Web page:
Or how about this sectioned jewellery tray? The great thing about it is that you can store your jewellery items inside of it, as it comes with a handy cover that slides into the top, thus keeping everything inside safe and secure.



Every display is fully customizable. You can ask for custom measurements, and he can even paint it if you so please. I even ordered myself some displays with removable back panels so that I can line them with fun fabric! If there is something you'd like that you don't see in his shop, John also takes custom requests. And if prices are a concern - he's got the best bang for your buck that you're going to find - hand-crafted AND affordable? You can't beat that. To save you on shipping, he also offers to ship your display un-assembled (with instructions) so that it can be shipped in a smaller box. Nice!

I'll be posting photos soon of my customized displays. If you visit John's shop - tell him I sent you!

Apr 23, 2011

The Perfect Frosting

I have gotten tons of questions over the years regarding how I can get my frosting so darn smooth and creamy looking. I wrote a blog entry quite awhile back about the use of liquid clays to create pliable polymer clay frostings, icing, slime, blood, etc... but I thought that I would go more in depth about frosting in this entry.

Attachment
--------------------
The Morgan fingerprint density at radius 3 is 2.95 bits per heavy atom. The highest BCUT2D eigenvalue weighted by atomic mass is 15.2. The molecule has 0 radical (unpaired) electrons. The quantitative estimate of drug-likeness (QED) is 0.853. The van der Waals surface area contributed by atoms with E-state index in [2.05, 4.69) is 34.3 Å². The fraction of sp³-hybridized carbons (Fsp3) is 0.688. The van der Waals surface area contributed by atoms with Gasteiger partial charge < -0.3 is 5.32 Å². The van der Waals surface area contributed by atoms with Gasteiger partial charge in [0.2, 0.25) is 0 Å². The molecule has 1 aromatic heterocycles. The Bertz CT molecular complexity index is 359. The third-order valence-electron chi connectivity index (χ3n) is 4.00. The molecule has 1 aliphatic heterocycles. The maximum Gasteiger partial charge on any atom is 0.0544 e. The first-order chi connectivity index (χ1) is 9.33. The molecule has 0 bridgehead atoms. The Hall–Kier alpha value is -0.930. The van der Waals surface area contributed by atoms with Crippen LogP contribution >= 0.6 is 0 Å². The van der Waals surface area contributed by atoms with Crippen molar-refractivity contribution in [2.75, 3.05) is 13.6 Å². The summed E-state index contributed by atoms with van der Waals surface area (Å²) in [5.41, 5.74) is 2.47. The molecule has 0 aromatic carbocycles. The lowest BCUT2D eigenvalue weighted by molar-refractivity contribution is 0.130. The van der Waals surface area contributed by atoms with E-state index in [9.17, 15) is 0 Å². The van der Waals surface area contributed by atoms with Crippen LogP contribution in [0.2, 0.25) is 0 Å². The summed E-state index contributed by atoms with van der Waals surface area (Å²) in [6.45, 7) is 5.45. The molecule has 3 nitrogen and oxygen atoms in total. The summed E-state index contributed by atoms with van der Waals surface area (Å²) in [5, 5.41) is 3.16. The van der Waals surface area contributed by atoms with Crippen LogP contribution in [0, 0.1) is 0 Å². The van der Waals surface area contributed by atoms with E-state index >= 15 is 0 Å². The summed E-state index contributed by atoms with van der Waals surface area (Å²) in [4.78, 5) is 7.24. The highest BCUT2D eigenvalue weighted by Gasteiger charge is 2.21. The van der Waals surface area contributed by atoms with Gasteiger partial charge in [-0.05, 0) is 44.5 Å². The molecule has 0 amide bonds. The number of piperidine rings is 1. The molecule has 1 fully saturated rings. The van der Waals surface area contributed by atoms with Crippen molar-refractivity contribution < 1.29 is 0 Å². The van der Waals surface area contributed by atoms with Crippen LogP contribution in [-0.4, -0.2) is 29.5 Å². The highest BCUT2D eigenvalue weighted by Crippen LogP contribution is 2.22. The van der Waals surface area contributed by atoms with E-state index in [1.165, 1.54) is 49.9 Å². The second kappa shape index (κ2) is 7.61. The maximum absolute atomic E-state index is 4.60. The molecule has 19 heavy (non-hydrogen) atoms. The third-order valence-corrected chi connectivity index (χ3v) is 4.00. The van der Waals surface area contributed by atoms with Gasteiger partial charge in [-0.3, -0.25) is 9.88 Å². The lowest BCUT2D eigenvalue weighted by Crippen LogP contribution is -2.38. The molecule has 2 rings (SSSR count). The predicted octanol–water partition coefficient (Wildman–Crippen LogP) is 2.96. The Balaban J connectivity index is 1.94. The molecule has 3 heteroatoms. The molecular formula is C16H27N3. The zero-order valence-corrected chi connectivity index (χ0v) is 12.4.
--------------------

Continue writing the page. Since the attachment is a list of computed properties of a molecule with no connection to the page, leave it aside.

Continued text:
Simply put, frosting is just a mixture of three different mediums - raw polymer clay, liquid clay, and oil paint. This will give you the most fluffy and opaque result, ideal for brightly coloured icings and frostings. And this is what we will create.

First - the raw polymer clay. In this case, super soft clays definitely come in handy. Personally, I need to work with a firm clay to get the shapes I am looking for without being too soft (I use Premo), but in this case, having a package of Sculpey III or Fimo Soft is the best. Because we are going to be mixing liquid clay with the raw clay, you need the raw polymer clay to be as soft as possible. Knead it in your warm hands for a few minutes to really get the clay soft and gooey - almost like chewed chewing gum.

Next, you will want to break the clay into tiny pieces. The more small, the better - it makes it much easier to mix with the liquid clay. Break it into small thin pieces on your workspace of choice - the best possible options would be a little container for mixing your icing, or on a porcelain/glass/marble tile. I use my marble workslab - I'm not sure if it is real marble or not, it could be glass or granite, but any of those are good.